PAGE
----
Extending native prototypes happened a lot in the early days of JS; and people soon realised it was a really bad idea.

Understood on this being example code; and agreed that the solution does boil down to coding style ;)
The suggestion to use map() with a console log was included to show that there was a simple enough alternative to tap that didn't come with the risk of extending the native prototype.

And my comment wasn't meant as a criticism: it's a good article; and if nothing else highlights JavaScript's often misunderstood use of prototype-based inheritance.

Amin

Thanks for clearing that out!

I'm divided between showcasing a feature, but knowing this is a risky one that can be misused or not sharing something that could be useful for others. But in the end, I always end up sharing with the community! That's why I try to add as many guards as possible and experiment a little bit on my own. As shown in this article.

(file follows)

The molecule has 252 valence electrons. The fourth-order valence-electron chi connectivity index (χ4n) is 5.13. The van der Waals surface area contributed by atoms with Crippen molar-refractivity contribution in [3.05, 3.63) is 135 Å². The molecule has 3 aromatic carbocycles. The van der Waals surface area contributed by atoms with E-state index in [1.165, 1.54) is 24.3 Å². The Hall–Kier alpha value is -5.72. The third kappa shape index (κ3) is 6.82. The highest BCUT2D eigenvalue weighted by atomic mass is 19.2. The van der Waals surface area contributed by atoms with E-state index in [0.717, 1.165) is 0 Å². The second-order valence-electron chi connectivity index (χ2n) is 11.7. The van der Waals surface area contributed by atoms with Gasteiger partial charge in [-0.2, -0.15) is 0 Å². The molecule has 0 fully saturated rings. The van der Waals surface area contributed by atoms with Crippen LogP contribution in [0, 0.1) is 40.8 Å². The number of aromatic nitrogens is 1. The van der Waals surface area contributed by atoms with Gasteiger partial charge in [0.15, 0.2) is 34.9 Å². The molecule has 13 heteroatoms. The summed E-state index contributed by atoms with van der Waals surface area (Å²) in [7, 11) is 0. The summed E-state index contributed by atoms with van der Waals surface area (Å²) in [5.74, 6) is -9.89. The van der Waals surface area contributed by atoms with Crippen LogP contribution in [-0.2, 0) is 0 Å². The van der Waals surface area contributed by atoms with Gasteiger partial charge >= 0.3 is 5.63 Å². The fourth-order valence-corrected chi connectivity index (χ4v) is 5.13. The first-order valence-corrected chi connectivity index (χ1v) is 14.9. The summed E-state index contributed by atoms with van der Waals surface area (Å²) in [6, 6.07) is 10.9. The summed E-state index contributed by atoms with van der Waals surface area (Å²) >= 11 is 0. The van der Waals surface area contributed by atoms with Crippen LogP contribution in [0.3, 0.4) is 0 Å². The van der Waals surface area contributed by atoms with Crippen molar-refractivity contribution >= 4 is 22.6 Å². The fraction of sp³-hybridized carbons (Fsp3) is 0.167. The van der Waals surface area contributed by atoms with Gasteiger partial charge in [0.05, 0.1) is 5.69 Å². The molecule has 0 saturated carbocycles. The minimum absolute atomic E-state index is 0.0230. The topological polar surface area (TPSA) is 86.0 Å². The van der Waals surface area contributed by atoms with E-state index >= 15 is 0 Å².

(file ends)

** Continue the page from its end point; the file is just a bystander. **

Agreed on saying that using this pattern in a library and sharing that with the OSS community can lead to several and critical bugs, that's why I personally never do that (mostly because I'm only working in a private community and rarely write entire modules for the OSS community, unfortunately!).

But this is a subject I would love to talk about for hours and would greatly deserve an entire post...!

Dor Shinar

Thanks for the article. I don't fully understand the difference between your `Array#tap` and the built-in `Array#forEach`.

Amin • Edited

Hey Dor, thanks for your message!

The simple difference is that the`forEach` method will not return anything except `undefined`. This is a problem! Since we want to map to a function but still continue the chain calls of `map`s. So we cannot do something like that in JavaScript.

``````
[1, 2, 3].map(something).forEach(console.log).map(somethingElse);
``````

Since it will return `undefined`, you will get an error trying to chain call the `map` method on an `undefined` value.

I'll add that to my post because I think it can benefit to others. Thanks again for your question!